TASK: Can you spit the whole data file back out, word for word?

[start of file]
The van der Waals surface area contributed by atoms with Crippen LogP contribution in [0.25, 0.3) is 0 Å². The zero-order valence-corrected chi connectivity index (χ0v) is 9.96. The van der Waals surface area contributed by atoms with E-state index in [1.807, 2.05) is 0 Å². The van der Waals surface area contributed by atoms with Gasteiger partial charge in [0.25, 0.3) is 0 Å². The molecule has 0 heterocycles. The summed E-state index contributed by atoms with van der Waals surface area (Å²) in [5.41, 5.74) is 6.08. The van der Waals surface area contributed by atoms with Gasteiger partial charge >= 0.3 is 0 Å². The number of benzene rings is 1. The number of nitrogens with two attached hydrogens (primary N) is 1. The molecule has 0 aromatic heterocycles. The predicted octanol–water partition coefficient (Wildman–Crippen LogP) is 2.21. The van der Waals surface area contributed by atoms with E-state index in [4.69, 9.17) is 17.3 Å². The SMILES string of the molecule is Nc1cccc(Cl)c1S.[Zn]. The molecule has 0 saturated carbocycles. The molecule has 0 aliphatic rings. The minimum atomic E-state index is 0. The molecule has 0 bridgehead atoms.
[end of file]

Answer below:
The van der Waals surface area contributed by atoms with Crippen LogP contribution in [0.25, 0.3) is 0 Å². The zero-order valence-corrected chi connectivity index (χ0v) is 9.96. The van der Waals surface area contributed by atoms with E-state index in [1.807, 2.05) is 0 Å². The van der Waals surface area contributed by atoms with Gasteiger partial charge in [0.25, 0.3) is 0 Å². The molecule has 0 heterocycles. The summed E-state index contributed by atoms with van der Waals surface area (Å²) in [5.41, 5.74) is 6.08. The van der Waals surface area contributed by atoms with Gasteiger partial charge >= 0.3 is 0 Å². The number of benzene rings is 1. The number of nitrogens with two attached hydrogens (primary N) is 1. The molecule has 0 aromatic heterocycles. The predicted octanol–water partition coefficient (Wildman–Crippen LogP) is 2.21. The van der Waals surface area contributed by atoms with E-state index in [4.69, 9.17) is 17.3 Å². The SMILES string of the molecule is Nc1cccc(Cl)c1S.[Zn]. The molecule has 0 saturated carbocycles. The molecule has 0 aliphatic rings. The minimum atomic E-state index is 0. The molecule has 0 bridgehead atoms.